Sea urchins 
- Revisited -
by Jean-Marie Cavanihac, France 
Some months ago I wrote an article about sea urchins. So why am I writing again on this topic? Perhaps it's because I always have an urchin spine in my left forefinger! But the real reason is different: at that time I didn't use a color still camera and the images were 'hand colored'. Some features of urchins are so beautiful in their true colors, that I have prepared a second article to show some of these features to Micscape readers; particularly the pedicellariae and their tiny internal 'bones', such as these below:
But to recap a little: some parts of an urchin are made of calcium carbonate, (calcite, with magnesium carbonate an important additional component), and these materials are able to rotate plane polarized light.

Some additional equipment is needed to add polarized lighting to your microscope. Some methods, including using clip-on Polaroid sunglasses, have been described in past articles in Micscape, but I have used a different approach. 

Liquid crystal displays (LCD's) like those used in handheld calculators, car temperature indicators, low priced watches etc. include a polarizing filter to increase the display contrast. Some filters for computer screens are also polarizers. On an LCD this filter is a film glued onto the glass display, in other cases it's just a removable plastic grey plate. It's this last type I have used:

With two pieces of this film, one in the light train (the polarizer) and the other on the eyepiece or in front of camera objective (the analyser), it's possible to obtain a 'dark field' when rotating one piece with respect to the other. The planes of polarisation are now 'crossed' and normally no light can pass through. If you introduce into the optical train a birefringent substance (i.e. having two different refractive indices, RI), multicolours caused by an interference phenomenon are seen.
These colours will be seen with an anisotropic material (i.e. the RI changes in different planes), and in our case calcite is precisely such a material. In some plastic plates, (CD cases etc), strains in the material modify the refractive index to create beautiful pictures. Note, that depending on the thickness of the plastic polarizing filter, you can obtain different results when revolving the polarizer or analyser or both. But coming back to sea urchins:
With urchin larva, the chalky skeletal rods appear brightly colored under polarized light, but the image is a little too dark for my camera to capture: For the image below, the polarizer was slightly rotated.
In adult sea urchins, the pedicellariae are a sort of small forceps located near the urchin's mouth and are used to clean the mouth, spines or to dislodge any kind of parasitic larvae. All of them possess three 'fingers'.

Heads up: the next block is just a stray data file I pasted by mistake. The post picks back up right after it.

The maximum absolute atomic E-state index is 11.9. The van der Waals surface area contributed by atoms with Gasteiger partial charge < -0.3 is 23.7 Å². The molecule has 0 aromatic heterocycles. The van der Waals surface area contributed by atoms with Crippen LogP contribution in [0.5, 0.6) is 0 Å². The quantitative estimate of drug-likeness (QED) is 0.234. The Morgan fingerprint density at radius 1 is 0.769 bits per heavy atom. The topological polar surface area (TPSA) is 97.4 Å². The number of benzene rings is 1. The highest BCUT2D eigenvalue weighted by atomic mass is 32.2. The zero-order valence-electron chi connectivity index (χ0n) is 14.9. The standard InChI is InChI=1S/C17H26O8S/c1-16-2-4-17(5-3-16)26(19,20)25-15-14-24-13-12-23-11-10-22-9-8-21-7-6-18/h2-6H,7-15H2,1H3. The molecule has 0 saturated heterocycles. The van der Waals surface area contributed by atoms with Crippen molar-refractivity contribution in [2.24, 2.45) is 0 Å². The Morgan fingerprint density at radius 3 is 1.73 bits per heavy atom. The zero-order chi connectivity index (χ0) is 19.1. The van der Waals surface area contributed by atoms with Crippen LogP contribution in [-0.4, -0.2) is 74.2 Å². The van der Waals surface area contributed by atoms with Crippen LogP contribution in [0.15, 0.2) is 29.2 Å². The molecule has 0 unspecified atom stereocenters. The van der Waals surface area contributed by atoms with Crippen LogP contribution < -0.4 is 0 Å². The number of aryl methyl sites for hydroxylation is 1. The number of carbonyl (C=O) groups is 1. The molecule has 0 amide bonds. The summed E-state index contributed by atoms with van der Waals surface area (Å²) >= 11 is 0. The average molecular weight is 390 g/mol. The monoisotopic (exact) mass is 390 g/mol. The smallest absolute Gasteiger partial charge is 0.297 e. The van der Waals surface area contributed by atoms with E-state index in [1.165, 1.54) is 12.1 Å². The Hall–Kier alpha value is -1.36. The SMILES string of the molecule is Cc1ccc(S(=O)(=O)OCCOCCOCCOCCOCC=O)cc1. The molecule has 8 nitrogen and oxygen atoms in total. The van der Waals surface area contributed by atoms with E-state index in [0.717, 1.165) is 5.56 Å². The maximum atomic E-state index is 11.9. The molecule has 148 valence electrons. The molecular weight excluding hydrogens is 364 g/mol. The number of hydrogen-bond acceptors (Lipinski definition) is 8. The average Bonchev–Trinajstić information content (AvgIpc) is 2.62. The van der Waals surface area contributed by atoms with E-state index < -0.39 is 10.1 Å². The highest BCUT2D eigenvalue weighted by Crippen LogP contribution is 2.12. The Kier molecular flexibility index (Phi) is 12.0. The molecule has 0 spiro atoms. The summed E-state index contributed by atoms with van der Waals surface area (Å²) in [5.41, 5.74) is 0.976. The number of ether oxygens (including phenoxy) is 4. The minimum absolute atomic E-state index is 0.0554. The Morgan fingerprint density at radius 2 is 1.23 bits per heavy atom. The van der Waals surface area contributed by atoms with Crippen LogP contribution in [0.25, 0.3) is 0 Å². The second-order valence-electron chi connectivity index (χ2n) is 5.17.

Pedicellaria have different shapes according to their function: tridactyle forceps, delicate spoon, or the redoubtable venomous claw. I used the same method described in my first article (chlorine solution) to dissolve the epidermal tissues to obtain the skeletal structure:

The results are shown below: first, the tridactyle forceps are probably the strongest.
The second type: triphyllous forceps .... under both normal and polarized lighting. 
Another picture of the three valves of an entire open pedicellaria, under polarized light.
The most impressive: globiferous pedicellaria which is a venomous claw with three spines. A 40x objective shows the channel inside the main spine; it's probably to innoculate venom.


Click on the image right to view an animated gif image (285 kbytes, in real time). On the upper 'finger' the venomous spine is clearly visible. 


Skeletal structure of one of the three 'fingers'. 

Pedicellariae can continue to move as if they were autonomous, even after they have been separated from the urchin for many hours. (Or even for up to five or six days after removal, if they are kept in the refrigerator!) The stalk is covered with a ciliated epidermis which is probably sensitive to parasitic larvae. 

So how can you remove these interesting features of an urchin for closer study? The pedicellariae are less than a quarter the size of the spines: a nail clipper is useless because they are, in practice, invisible amongst the spines. But here is a simple, efficient and quick method: I direct a strong seawater jet around the mouth by using a 50 ml syringe, with the sea urchin placed in a cup. The pedicellariae which break off look like tiny three leaf clovers in the cup bottom. 

Note: It's the first time I have 'mirrored' an article about the same topic with the French microscopy magazine ''. Many readers of it think Micscape is the best e-zine for microscopy! But some of them have difficulties reading English and have requested I write  a French translation of my articles. Additional pictures will also be on this other site. 

Comments to the author Jean-Marie Cavanihac are welcomed.

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All photographs © Jean-Marie Cavanihac 2002

Published in the May 2002 edition of Micscape Magazine.

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